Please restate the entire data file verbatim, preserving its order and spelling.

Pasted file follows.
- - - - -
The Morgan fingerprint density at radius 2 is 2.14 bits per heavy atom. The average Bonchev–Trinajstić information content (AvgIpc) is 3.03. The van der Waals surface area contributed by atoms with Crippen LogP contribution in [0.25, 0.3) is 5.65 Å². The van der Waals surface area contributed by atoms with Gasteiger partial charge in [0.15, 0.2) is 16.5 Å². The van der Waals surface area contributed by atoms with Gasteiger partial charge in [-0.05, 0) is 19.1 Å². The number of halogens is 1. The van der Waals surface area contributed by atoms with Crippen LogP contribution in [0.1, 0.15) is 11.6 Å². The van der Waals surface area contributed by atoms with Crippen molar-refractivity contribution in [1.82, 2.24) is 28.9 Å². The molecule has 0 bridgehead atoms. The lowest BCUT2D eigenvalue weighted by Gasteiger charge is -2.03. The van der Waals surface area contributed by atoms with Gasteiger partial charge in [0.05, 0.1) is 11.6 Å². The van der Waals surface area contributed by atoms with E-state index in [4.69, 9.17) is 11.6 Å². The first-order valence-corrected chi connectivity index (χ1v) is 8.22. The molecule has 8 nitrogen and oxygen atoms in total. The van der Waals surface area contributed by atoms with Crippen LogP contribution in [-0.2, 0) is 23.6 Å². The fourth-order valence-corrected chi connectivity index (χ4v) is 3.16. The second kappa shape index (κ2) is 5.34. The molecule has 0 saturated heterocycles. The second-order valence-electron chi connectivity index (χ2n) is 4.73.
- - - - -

The Morgan fingerprint density at radius 2 is 2.14 bits per heavy atom. The average Bonchev–Trinajstić information content (AvgIpc) is 3.03. The van der Waals surface area contributed by atoms with Crippen LogP contribution in [0.25, 0.3) is 5.65 Å². The van der Waals surface area contributed by atoms with Gasteiger partial charge in [0.15, 0.2) is 16.5 Å². The van der Waals surface area contributed by atoms with Gasteiger partial charge in [-0.05, 0) is 19.1 Å². The number of halogens is 1. The van der Waals surface area contributed by atoms with Crippen LogP contribution in [0.1, 0.15) is 11.6 Å². The van der Waals surface area contributed by atoms with Crippen molar-refractivity contribution in [1.82, 2.24) is 28.9 Å². The molecule has 0 bridgehead atoms. The lowest BCUT2D eigenvalue weighted by Gasteiger charge is -2.03. The van der Waals surface area contributed by atoms with Gasteiger partial charge in [0.05, 0.1) is 11.6 Å². The van der Waals surface area contributed by atoms with E-state index in [4.69, 9.17) is 11.6 Å². The first-order valence-corrected chi connectivity index (χ1v) is 8.22. The molecule has 8 nitrogen and oxygen atoms in total. The van der Waals surface area contributed by atoms with Crippen LogP contribution in [-0.2, 0) is 23.6 Å². The fourth-order valence-corrected chi connectivity index (χ4v) is 3.16. The second kappa shape index (κ2) is 5.34. The molecule has 0 saturated heterocycles. The second-order valence-electron chi connectivity index (χ2n) is 4.73.